Note: there’s a third option for cocking the crossbow – a crank device that allows you to pull the string with minimal effort. Useful for younger/older shooters, people with disabilities, or for the super-powerful crossbow models with enormous draw weight – around 300 lbs or more.
When hunting, it is not advisable to pull the trigger if the animal is further than 50 yards, even if using a relatively modern and powerful crossbow. And it is mainly a matter of accuracy and not power or speed. Most hunters cannot reliably hit their target beyond that range.
Are crossbows legal?
That depends on where you live. In most US states they are legal to use for hunting during the archery season. And in some states- during the muzzleloader season. Finally, there are some states with stricter rules in regard to hunting with a crossbow. Check the regulations map on TenPoint’s website for more detailed info on the matter.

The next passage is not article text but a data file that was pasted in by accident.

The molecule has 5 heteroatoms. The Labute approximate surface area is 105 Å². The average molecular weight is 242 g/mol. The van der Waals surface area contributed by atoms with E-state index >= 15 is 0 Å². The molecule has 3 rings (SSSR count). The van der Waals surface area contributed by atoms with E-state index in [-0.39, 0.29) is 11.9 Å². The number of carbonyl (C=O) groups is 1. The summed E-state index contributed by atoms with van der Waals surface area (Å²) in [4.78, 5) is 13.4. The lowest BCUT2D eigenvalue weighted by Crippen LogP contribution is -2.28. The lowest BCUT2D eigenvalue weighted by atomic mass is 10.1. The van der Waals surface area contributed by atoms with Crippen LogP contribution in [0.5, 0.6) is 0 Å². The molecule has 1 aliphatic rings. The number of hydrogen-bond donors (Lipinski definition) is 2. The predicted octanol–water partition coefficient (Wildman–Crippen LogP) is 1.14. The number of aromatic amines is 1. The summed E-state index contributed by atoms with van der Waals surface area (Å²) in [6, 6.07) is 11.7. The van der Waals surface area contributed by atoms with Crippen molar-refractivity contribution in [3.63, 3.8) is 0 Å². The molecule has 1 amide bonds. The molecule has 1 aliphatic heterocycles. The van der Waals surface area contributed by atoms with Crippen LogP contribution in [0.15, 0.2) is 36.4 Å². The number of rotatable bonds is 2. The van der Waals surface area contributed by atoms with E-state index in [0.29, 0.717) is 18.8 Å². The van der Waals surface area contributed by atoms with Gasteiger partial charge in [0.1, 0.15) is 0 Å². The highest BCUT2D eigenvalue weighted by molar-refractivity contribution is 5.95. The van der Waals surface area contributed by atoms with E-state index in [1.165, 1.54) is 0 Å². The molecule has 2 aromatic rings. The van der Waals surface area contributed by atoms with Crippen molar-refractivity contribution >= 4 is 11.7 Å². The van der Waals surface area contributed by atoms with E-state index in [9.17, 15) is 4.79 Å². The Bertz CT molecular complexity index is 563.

Recurve or Compound
There are two main types of crossbows, depending on their mechanics for generating force. Recurve crossbows rely entirely on the flexible limbs, and compound crossbows utilize a more complex “cam system” – a set of cam wheels, pulleys, and cables.
Recurve crossbows are generally simpler, more reliable, and quieter, while compound crossbows tend to generate greater arrow speeds and require less draw weight to be cocked.
A crossbow’s ammunition is comprised of a shaft, head, 3 or 4 fletchings, and a nock.
While practicing, target shooting, or hunting small game, you’d load the crossbow with arrows with field point tips:
And when hunting (big game), you’d use some variation of the deadly broadheads, which feature mini blades:
The broadheads can be fixed or mechanical. The difference between the two is that the blades of the mechanical broadheads are folded into the tip during the flight and deploy/expand upon impact with the target.
The mechanical broadheads offer better ballistics and tend to be preferred in many cases.
What can you kill with a crossbow?
Turkey, whitetail deer, hog, black bear, elk, moose. Plus everything in between, but these are the most common game for crossbow hunters in the US.
Oh, and zombies, of course!